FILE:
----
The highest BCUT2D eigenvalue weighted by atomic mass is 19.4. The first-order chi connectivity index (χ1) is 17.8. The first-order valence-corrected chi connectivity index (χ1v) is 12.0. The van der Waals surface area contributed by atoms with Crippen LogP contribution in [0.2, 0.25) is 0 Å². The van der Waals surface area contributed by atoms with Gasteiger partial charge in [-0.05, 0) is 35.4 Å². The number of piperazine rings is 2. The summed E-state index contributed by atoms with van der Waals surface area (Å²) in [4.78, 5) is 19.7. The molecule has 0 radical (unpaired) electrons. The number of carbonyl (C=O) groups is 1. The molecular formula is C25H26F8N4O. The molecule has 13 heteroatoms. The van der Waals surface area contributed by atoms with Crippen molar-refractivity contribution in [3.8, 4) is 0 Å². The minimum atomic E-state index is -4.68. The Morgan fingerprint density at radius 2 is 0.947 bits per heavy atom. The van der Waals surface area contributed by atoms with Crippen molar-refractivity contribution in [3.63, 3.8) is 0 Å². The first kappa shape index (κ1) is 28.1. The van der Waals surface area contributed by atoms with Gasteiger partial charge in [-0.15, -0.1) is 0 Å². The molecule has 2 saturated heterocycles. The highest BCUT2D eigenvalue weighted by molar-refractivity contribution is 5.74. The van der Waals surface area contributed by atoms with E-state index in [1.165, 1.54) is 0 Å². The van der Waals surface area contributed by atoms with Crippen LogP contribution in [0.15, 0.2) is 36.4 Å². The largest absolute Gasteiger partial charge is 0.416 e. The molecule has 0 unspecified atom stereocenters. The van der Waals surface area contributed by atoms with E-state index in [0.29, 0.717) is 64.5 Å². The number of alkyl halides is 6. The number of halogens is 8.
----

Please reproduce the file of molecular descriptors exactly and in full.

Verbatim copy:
The highest BCUT2D eigenvalue weighted by atomic mass is 19.4. The first-order chi connectivity index (χ1) is 17.8. The first-order valence-corrected chi connectivity index (χ1v) is 12.0. The van der Waals surface area contributed by atoms with Crippen LogP contribution in [0.2, 0.25) is 0 Å². The van der Waals surface area contributed by atoms with Gasteiger partial charge in [-0.05, 0) is 35.4 Å². The number of piperazine rings is 2. The summed E-state index contributed by atoms with van der Waals surface area (Å²) in [4.78, 5) is 19.7. The molecule has 0 radical (unpaired) electrons. The number of carbonyl (C=O) groups is 1. The molecular formula is C25H26F8N4O. The molecule has 13 heteroatoms. The van der Waals surface area contributed by atoms with Crippen molar-refractivity contribution in [3.8, 4) is 0 Å². The minimum atomic E-state index is -4.68. The Morgan fingerprint density at radius 2 is 0.947 bits per heavy atom. The van der Waals surface area contributed by atoms with Crippen molar-refractivity contribution in [3.63, 3.8) is 0 Å². The first kappa shape index (κ1) is 28.1. The van der Waals surface area contributed by atoms with Gasteiger partial charge in [-0.15, -0.1) is 0 Å². The molecule has 2 saturated heterocycles. The highest BCUT2D eigenvalue weighted by molar-refractivity contribution is 5.74. The van der Waals surface area contributed by atoms with E-state index in [1.165, 1.54) is 0 Å². The van der Waals surface area contributed by atoms with Crippen LogP contribution in [0.15, 0.2) is 36.4 Å². The largest absolute Gasteiger partial charge is 0.416 e. The molecule has 0 unspecified atom stereocenters. The van der Waals surface area contributed by atoms with E-state index in [0.29, 0.717) is 64.5 Å². The number of alkyl halides is 6. The number of halogens is 8.